Last summer, a group of about 25 members of Glenn Memorial UMC took a trip to Montgomery, Alabama to visit the National Memorial for Peace and Justice and The Legacy Museum. The trip was organized as part of Glenn’s ongoing conversations around racial justice, white privilege, and the role we as individual followers of Christ and we as members of Glenn Memorial should take to fight for equal justice for all.
I went into the trip hoping to listen, learn, and discuss ways in which we can fix the systemic racism and inequality in our country. I left Montgomery sick to my stomach, with more questions than answers. How could a nation founded on equal rights for all get to such a place over the last 240+ years? How could we as a Church sit on the sidelines for so long as our brothers and sisters in Christ suffer?
The Memorial and Museum are part of a non-profit called the Equal Justice Initiative (EJI). EJI was founded in 1989 by Alabama based Attorney and social justice activist Bryan Stevenson. What started as an organization to provide death row inmates legal representation in Alabama (due to the elimination of federal funding for such support) has blossomed into a movement to tell the story of our Nation’s ugly past and the very slow march toward equal justice for all.
We started our journey at The Legacy Museum. Housed in a former slave warehouse and a block from one of the largest slave auctions in the United States, the cramped rectangular building lays out a very clear, linear, deliberate march from the massive economic engine created by chattel slavery to present day mass incarceration. Slavery, to the Civil War, to race-based domestic terrorism (i.e. lynching), to separate but equal and Jim Crow, to mass incarceration. It’s all laid out in clear, factual detail; a nation founded on race-based power that has yet to completely heal itself. I left wondering how anyone could argue that white privilege doesn’t exist in our country then and now. I also left wondering how millions of brothers and sisters of color could keep hope in such an environment.
Our group then walked the mile up the hill to The National Memorial for Peace and Justice, a.k.a. the Lynching Memorial, passing through a rundown section of Montgomery that was likely once a bustling neighborhood before the suburban flight. This breathtaking and solemn outdoor memorial pays homage to the more than 4,400 lynchings of black people that occurred in the United States between 1877 and 1950. You enter the museum at the top of a short-crested hill, staring at rusted columns that list the names and dates of known lynchings organized by state and county. As you continue to walk in awe, the ground slowly slopes to reveal the rusted columns are actually hanging from the structure above.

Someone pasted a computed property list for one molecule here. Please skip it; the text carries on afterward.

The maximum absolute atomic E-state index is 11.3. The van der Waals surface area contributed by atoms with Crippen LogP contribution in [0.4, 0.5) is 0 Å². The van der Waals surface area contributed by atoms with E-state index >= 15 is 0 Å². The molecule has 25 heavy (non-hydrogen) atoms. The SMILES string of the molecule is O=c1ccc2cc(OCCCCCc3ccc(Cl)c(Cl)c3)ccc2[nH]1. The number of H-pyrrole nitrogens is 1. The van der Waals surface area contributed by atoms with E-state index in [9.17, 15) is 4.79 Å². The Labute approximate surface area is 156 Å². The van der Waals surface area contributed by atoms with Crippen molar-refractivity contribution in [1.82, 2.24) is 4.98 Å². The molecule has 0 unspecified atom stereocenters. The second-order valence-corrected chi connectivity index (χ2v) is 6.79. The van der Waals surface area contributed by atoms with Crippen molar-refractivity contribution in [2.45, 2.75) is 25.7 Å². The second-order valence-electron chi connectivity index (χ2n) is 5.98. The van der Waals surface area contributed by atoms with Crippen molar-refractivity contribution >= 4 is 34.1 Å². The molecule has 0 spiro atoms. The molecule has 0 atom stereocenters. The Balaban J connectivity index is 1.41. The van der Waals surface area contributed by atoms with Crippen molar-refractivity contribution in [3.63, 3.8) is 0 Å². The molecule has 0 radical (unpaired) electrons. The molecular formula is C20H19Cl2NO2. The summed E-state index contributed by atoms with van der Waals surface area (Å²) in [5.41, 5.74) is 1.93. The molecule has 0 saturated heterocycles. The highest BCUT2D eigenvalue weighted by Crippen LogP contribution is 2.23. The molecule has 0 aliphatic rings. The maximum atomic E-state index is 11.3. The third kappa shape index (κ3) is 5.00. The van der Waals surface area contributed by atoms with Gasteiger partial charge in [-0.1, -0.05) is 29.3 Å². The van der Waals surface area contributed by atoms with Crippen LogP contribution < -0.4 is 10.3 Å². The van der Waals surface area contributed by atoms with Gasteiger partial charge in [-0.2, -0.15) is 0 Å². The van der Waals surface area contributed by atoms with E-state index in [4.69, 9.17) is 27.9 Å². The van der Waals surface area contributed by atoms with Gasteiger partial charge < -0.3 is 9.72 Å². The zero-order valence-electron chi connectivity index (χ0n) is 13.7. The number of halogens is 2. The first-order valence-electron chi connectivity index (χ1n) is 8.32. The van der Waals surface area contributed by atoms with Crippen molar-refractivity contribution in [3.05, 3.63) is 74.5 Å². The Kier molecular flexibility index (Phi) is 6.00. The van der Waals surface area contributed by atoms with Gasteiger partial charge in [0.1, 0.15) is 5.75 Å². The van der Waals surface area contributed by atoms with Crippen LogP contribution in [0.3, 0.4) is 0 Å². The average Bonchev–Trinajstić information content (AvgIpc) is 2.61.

I entered the Georgia section of columns. There it was, laid bare, 592 KNOWN lynchings across almost every country in our state. DeKalb County. Fulton County. Columbia County where my wife grew up. We walked further, slowly down the slope, I entered North Carolina where I lived for a few years, then Virginia, where I spent most of my childhood. Haunting. Gut-wrenching. There are no words to describe the experience. Finally, at the end, there is a quote etched in stone above a calming waterfall:
For the hanged and beaten.
For the shot, drowned, and burned.
For the tortured, tormented, and terrorized.
For those abandoned by the rule of law.
We will remember.
With hope because hopelessness is the enemy of justice.
With courage because peace requires bravery.
With persistence because justice is a constant struggle.
With faith because we shall overcome.
And then this poem from Toni Morrison.
Back at the top of the hill lay duplicate columns for each county. In a brilliant strategy of reckoning and reconciliation, the EJI is requesting each County to personally claim their column, cover the cost of transport back to their location, and display the historical marker it in a public place. DeKalb County is set to unveil its column this September. The duplicate columns left in Montgomery will provide a clear marker of progress.
Our group slowly congregated near the exit, all quiet, in shock, in reflection. We closed our eyes, joined hands in a circle, and recited this invocation:
Litany after visiting Memorial to Peace and Justice
Today has been an opportunity for learning truths and reflecting on them.
Thy kingdom come.
We have seen the names of these children of God and we have read their stories. We lament the silence that has surrounded them for far too long.
Thy kingdom come.
As people of faith for whom the greatest commandment is to love our neighbor, we commit ourselves to shining the light of truth on our country’s history, confessing the role that that history played in creating the systems of oppression that still exist today, and working towards justice and reconciliation.
Thy kingdom come on earth as it is in heaven. Amen.
As we loaded into the bus and drove home, the sunset over the southeastern Alabama landscape. For miles, it was an environment of deep reflection. Then slowly but surely, we all started to open up. What should we do next? The centuries of systemic oppression seemed so hard to solve. Our country felt like two completely different ones with different rules depending on the color of your skin.
But perhaps the solution is simple.
Listen. Understand. Pray. Show Up. Stand Up. Speak Out. Always with Christ’s love.
With God’s Grace, and Peace
**To sign-up for this year’s day trip to Montgomery, AL to experience The National Memorial for Peace and Justice, go to tinyurl.com/montgomerytrip to register and pay. Tickets are $11/adult and $7.70/seniors and students. If you have any questions, please contact Carol Allums.